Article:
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Monte Carlo Tree Search, (Monte-Carlo Tree Search, MCTS)
is a Best-First search algorithm based on random playouts. In conjunction with UCT (Upper Confidence bounds applied to Trees) Monte-Carlo Tree Search has yielded in a breakthrough in Computer Go [1], and is also successful in Amazons [2] [3], Lines of Action [4], Havannah [5], Hex [6], Checkers [7] and other Games with some difficulties in position evaluation, but (so far) not for Chess [8] [9].

MCTS is based on randomized explorations of the search space. Using the results of previous explorations, the algorithm gradually grows a game tree in memory, and successively becomes better at accurately estimating the values of the most promising moves [10].
Edvard Munch - At the Roulette Table in Monte Carlo [11]

Four Phases

MCTS consists of four strategic phases, repeated as long as there is time left [12] :
  1. In the Selection phase the tree is traversed from the root node until it selects a leaf node that is not added to the tree yet
  2. The Expansion strategy adds the leaf node to the tree
  3. The Simulation strategy plays moves in self-play until the end of the game. The result is either 1, 0 ,-1
  4. The Backpropagation strategy propagates the results through the tree
MCTS.svg.png
Steps of Monte Carlo Tree Search [13]

Pure Monte-Carlo search

Pure Monte-Carlo search with parameter T means that for each feasible move T random games are generated. The move with the best average score is played. A game is called “Monte Carlo perfect” when this procedure converges to perfect play for each position, when T goes to infinity. However, with limited time per move, increasing T does not guarantee to find a better move [14].

UCT

UCT (Upper Confidence bounds applied to Trees) deals with the flaw of Monte-Carlo Tree Search, when a program may favor a losing move with only one or a few forced refutations, but due to the vast majority of other moves provides a better random playout score than other, better moves [15].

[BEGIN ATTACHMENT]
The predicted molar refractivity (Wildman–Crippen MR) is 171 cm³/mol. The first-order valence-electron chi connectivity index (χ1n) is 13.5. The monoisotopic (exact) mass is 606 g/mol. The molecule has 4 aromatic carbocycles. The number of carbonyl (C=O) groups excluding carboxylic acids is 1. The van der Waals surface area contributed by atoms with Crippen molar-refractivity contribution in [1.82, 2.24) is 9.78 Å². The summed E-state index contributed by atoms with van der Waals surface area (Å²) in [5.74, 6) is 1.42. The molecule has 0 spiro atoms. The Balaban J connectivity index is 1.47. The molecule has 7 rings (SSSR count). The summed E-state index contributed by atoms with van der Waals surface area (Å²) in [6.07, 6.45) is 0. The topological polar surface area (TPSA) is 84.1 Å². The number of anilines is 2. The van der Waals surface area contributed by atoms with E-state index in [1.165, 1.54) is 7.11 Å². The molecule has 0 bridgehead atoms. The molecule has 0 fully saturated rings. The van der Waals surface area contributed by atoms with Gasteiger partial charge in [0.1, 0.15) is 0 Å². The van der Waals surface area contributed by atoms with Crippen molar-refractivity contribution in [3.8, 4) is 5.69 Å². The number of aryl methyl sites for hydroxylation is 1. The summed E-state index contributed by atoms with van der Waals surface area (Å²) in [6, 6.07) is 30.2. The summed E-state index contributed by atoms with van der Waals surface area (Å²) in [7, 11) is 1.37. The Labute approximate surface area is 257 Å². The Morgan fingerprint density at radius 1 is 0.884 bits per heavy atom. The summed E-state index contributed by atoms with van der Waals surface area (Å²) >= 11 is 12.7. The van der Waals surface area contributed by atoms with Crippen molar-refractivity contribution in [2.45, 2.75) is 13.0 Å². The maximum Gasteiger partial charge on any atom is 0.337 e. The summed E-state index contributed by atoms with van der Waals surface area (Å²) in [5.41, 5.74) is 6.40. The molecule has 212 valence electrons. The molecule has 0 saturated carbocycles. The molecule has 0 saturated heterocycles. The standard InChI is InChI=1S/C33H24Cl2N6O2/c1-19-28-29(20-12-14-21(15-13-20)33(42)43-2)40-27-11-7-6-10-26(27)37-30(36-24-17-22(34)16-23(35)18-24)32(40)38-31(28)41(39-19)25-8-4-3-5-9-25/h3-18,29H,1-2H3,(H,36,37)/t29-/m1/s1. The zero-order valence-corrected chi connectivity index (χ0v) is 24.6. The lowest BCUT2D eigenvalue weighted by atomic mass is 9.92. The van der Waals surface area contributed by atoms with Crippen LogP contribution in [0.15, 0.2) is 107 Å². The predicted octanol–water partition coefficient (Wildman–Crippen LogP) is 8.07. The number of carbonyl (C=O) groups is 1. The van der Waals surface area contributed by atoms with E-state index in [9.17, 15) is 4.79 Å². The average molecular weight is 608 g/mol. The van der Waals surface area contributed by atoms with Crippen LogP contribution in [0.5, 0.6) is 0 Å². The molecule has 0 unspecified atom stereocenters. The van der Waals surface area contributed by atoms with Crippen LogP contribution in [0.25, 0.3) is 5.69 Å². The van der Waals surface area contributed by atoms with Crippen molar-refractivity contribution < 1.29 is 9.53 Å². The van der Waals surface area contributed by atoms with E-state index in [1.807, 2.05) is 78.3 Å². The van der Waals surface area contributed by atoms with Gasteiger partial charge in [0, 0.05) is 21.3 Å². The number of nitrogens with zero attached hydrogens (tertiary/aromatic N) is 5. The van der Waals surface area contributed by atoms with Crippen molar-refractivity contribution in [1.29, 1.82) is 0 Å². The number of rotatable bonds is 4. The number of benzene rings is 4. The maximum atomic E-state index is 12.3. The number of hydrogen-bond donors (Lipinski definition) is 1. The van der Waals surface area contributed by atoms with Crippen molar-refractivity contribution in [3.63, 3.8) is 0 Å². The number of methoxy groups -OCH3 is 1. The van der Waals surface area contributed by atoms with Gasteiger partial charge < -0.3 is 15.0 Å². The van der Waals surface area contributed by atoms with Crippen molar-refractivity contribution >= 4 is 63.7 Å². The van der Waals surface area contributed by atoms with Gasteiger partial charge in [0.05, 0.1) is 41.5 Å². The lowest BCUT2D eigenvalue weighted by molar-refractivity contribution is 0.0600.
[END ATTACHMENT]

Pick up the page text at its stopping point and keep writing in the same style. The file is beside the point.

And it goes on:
See also


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External Links

Monte Carlo Tree Search

Monte Carlo Misc


References

  1. ^ Rémi Coulom (2009). The Monte-Carlo Revolution in Go. JFFoS'2008: Japanese-French Frontiers of Science Symposium, slides as pdf
  2. ^ Julien Kloetzer, Hiroyuki Iida, Bruno Bouzy (2007). The Monte-Carlo approach in Amazons. CGW 2007
  3. ^ Richard J. Lorentz (2008). Amazons Discover Monte-Carlo. CG 2008
  4. ^ Mark Winands and Yngvi Björnsson (2009). Evaluation Function Based Monte-Carlo LOA. pdf
  5. ^ Richard J. Lorentz (2010). Improving Monte-Carlo Tree Search in Havannah. CG 2010
  6. ^ Broderick Arneson, Ryan Hayward, Philip Henderson (2010). Monte Carlo Tree Search in Hex. IEEE Transactions on Computational Intelligence and AI in Games, Vol. 2, No. 4, pdf
  7. ^ UCT surprise for checkers ! by Daniel Shawul, CCC, March 25, 2011
  8. ^ Raghuram Ramanujan, Ashish Sabharwal, Bart Selman (2010). On Adversarial Search Spaces and Sampling-Based Planning. ICAPS 2010
  9. ^ Oleg Arenz (2012). Monte Carlo Chess. B.Sc. thesis, Darmstadt University of Technology, advisor Johannes Fürnkranz, pdf
  10. ^ Guillaume Chaslot, Mark Winands, Jaap van den Herik (2008). Parallel Monte-Carlo Tree Search. CG 2008, pdf
  11. ^ Edvard Munch, At the Roulette Table in Monte Carlo, 1893, Edvard Munch from Wikipedia
  12. ^ Guillaume Chaslot, Mark Winands, Jaap van den Herik (2008). Parallel Monte-Carlo Tree Search. CG 2008, pdf
  13. ^ Steps of Monte-Carlo Tree Search by Mciura, March 31, 2013, Wikimedia Commons, Monte Carlo tree search from Wikipedia
  14. ^ Ingo Althöfer (2011). On Board-Filling Games with Random-Turn Order and Monte Carlo Perfectness. Advances in Computer Games 13
  15. ^ Levente Kocsis, Csaba Szepesvári (2006). Bandit based Monte-Carlo Planning ECML-06, LNCS/LNAI 4212, pp. 282-293. introducing UCT, pdf
  16. ^ Jeff Rollason (2015). Mixing the Immiscible - MCTS and evaluation. AI Factory, October 2015
  17. ^ Monte Carlo in LOA by Mark Watkins, Open Chess Forum, December 30, 2010
  18. ^ The Settlers of Catan from Wikipedia
  19. ^ Blokus Duo from Wikipedia
  20. ^ NoGo (ICGA Tournaments)
  21. ^ Ms. Pac-Man from Wikipedia
  22. ^ Scotland Yard (board game) from Wikipedia
  23. ^ Re: MC methods by Daniel Shawul, CCC, April 13, 2013
  24. ^ Crossings from Wikipedia
  25. ^ Epaminondas from Wikipedia
  26. ^ 7 Wonders (board game) from WIkipedia
  27. ^ Guillaume Chaslot, Mark Winands, Jos Uiterwijk, Jaap van den Herik, Bruno Bouzy (2008). Progressive Strategies for Monte-Carlo Tree Search. New Mathematics and Natural Computation, Vol. 4, No. 3, pdf
  28. ^ Dap Hartmann (2017). Let's Catch the Train to Monte-Carlo. ICGA Journal, Vol. 39, No. 1
  29. ^ David Silver, Gerald Tesauro (2009). Monte-Carlo Simulation Balancing. ICML 2009, pdf

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